The offset relationship of the leg straps with respect to the midpoint of the belt also makes it easy for the wearer to attach and remove the harness quickly, especially since ring 14 is positioned at the side of the wearer rather than directly behind his back, and also because ring 14 accommodates two of the three snap hooks of the harness. As will be readily apparent to experienced rescue workers and military personnel, rapid removal of a harness is of the greatest importance in helicopter work, as a person being lowered from a helicopter can be seriously injured as a result of movement of the helicopter unless he can disengage himself from his harness immediately upon reaching the surface onto which he is being lowered.

One manner in which the harness is worn with belt 10 about the waist is illustrated in FIG. 4. The wearer is using the harness for rappelling, and for that purpose a snap link or "Carabiner" ring 52 is connected to ring 26, and rappelling rope 54 is wound around the snap link in the usual manner. The harness is a superior rappelling harness, particularly by virtue of the perfect fit achieved by the continuous adjustability of the belt and leg straps, and the ease and rapidity with which it can be donned and removed.

For "Australian" rappelling, the harness is worn with belt 10 around the waist, but with ring 26 behind the back. Since rings 14 and 50 are still located at the sides of the wearer when the harness is worn this way, the harness can be attached and removed very readily.

An alternative mode in which the harness can be used is illustrated in FIG. 3, wherein belt 10 extends in a loop around the upper torso of the wearer. Here, the straps 40 and 34 cross each other at 56, and snap hook 36 connects to ring 50 while snap hook 42 connects to ring 14. In this configuration, the attachment ring 26 can be positioned either in front of or in back of the wearer, and the crossing 56 of the straps is on the back of the wearer when ring 26 is on the front, and vice versa. In this configuration, the harness can be used for raising and lowering victims, especially unconscious persons. It is also adapted for use as a safety harness for construction workers. For rescue purposes, the harness is desirably positioned so that the ring 26 is in front of the victim as shown in FIG. 5. This causes the rings and snap hooks to be positioned where the victim cannot easily reach them. Thus, even though the snap hooks may be of the quick-release type, as will be discussed below, a degree of safety is provided against the accidential (or intentional) disconnection of the snap hooks by a person being rescued.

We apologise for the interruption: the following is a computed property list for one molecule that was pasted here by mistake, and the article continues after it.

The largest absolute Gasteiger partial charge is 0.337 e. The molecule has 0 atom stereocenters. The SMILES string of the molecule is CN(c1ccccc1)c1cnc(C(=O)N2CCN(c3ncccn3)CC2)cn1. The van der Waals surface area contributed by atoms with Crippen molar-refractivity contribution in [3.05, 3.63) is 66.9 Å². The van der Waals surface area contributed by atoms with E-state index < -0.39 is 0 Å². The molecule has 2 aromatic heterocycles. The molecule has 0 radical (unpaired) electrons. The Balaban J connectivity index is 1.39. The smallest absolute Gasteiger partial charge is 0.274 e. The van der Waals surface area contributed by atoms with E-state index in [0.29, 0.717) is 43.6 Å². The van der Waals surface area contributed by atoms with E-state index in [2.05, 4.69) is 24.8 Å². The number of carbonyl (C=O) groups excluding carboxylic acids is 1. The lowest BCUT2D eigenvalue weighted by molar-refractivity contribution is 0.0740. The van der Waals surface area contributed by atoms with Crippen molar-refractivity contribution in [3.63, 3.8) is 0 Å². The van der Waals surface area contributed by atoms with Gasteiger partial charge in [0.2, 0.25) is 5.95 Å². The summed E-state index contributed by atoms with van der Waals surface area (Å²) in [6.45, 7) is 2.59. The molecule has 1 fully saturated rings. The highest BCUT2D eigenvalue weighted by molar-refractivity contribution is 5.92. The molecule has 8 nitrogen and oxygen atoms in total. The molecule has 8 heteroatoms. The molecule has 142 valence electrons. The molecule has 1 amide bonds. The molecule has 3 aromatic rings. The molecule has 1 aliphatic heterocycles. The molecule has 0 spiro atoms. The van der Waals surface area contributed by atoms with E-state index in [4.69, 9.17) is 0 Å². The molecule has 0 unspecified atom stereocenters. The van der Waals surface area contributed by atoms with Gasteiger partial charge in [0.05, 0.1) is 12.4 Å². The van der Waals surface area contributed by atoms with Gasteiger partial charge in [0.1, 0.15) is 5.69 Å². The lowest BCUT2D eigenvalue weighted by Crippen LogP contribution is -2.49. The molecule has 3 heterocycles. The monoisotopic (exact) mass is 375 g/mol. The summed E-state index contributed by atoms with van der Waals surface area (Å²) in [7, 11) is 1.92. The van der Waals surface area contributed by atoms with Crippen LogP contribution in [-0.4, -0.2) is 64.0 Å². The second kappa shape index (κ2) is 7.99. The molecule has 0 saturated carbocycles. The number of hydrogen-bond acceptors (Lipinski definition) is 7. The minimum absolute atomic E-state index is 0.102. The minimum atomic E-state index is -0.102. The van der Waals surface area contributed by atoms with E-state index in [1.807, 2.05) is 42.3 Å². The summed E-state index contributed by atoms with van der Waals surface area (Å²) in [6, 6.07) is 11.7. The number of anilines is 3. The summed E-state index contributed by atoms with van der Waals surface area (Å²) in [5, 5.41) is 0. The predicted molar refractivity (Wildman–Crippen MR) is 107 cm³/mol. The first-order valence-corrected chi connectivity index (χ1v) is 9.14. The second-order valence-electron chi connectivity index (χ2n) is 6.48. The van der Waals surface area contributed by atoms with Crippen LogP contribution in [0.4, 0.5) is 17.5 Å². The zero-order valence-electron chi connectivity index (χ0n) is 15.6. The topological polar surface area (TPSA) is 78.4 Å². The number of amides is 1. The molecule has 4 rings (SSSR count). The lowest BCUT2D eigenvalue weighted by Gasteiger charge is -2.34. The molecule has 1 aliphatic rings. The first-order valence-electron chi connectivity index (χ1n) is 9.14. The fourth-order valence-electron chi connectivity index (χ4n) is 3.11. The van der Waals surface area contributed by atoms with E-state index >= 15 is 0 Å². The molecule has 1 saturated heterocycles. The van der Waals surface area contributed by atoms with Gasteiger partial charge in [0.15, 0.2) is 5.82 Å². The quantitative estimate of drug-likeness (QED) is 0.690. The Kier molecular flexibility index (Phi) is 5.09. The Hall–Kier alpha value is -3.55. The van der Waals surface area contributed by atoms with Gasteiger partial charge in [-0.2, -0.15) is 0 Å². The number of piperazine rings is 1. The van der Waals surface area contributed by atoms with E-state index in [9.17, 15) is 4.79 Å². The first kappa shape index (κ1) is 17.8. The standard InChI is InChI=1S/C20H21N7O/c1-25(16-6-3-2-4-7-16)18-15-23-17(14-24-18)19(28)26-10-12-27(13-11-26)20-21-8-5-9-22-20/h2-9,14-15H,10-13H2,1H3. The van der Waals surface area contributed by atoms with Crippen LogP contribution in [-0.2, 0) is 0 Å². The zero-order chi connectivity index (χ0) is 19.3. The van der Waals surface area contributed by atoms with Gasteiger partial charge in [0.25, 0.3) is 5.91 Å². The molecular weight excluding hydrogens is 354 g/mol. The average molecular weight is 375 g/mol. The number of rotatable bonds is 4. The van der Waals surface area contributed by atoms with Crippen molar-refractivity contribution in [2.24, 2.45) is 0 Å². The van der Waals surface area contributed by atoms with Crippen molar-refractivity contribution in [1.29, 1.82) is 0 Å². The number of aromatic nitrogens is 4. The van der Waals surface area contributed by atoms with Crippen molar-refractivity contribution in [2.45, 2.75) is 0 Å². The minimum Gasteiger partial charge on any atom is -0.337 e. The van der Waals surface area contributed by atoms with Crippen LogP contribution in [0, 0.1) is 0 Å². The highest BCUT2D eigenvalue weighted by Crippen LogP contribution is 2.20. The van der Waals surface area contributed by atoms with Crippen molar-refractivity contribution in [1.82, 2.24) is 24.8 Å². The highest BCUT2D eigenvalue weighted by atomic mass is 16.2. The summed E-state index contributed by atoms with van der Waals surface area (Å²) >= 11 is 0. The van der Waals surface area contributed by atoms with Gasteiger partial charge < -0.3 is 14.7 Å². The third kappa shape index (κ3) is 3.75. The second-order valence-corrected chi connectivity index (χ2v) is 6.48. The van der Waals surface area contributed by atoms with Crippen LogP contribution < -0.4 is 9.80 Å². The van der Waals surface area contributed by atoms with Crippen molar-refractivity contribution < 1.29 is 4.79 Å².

When the rescue harness is used as a safety harness for construction workers and the like, it will normally be worn with ring 26 behind the worker's back, and therefore out of his way so that he can carry on his activities without interference. Ring 26 can be connected to a drop line through a short line connected to a drop line grabbing device of the conventional type. The ability of belt 10 to be tightened to any desired degree of tightness about the upper torso is of particular significance when the belt is worn in the configuration illustrated in FIG. 3. Belt 10 can be adjusted so that it fits sufficiently tightly that the wearer cannot slide out of the harness even if unconscious.

The construction and operation of the integrally combined snap hooks and adjustment buckles, of which there are three in the harness of FIG. 1, are illustrated in detail in FIGS. 6 and 7, which show snap hook 20 respectively in its closed and opened conditions. Snap hook 20 comprises a hook 58 which is integrally connected to a rectangular member 60 having a rectangular central opening 62 provided with a slidable transverse locking member 64. As best seen in FIG. 7, belt 10 extends upwardly through opening 62, where it terminates in loose end 24. The adjustment buckle operates in the conventional manner. When tension is applied to belt 10, member 64 moves to the left, and clamps portion 66 of the belt against left-hand edge 68 of opening 62. When tension is not applied, however, the belt can be slid in either direction around member 64 without difficulty.

Returning to hook 58, the hook is formed so that an opening is provided at 70 for receiving a portion of ring 14. A spring loaded snap 72 cooperates with hook 58 so that opening 70 is completely enclosed. Snap 72 is normally held in the position shown in FIG. 6 by spring 74, but is pivotable inwardly about pivot 76 so that the snap hook can be readily engaged with the ring.

The assembly of snap 72 and spring 74 is supported on a pivotable element 78, which is normally held in the position shown in FIG. 6 by spring 80. Element 78 is provided with an actuator 82, which can be grasped between the thumb and forefinger, and pulled from the position shown in FIG. 6 to the position shown in FIG. 7. Element 78 is pivoted at 84, and on the side of pivot 84 opposite actuator 82, element 78 includes an extension 86, which serves to push the ring out of opening 70 when actuator 82 is pulled. Actuator 82 is held in its normal position by a spring loaded ball detent 88, which cooperates with a small hole 90 in ear 92 of the actuator. A similar hole 94 is provided on the opposite ear 96 of actuator 82, and can cooperate with another spring loaded ball detent on the opposite side of the snap hook assembly, if one is provided.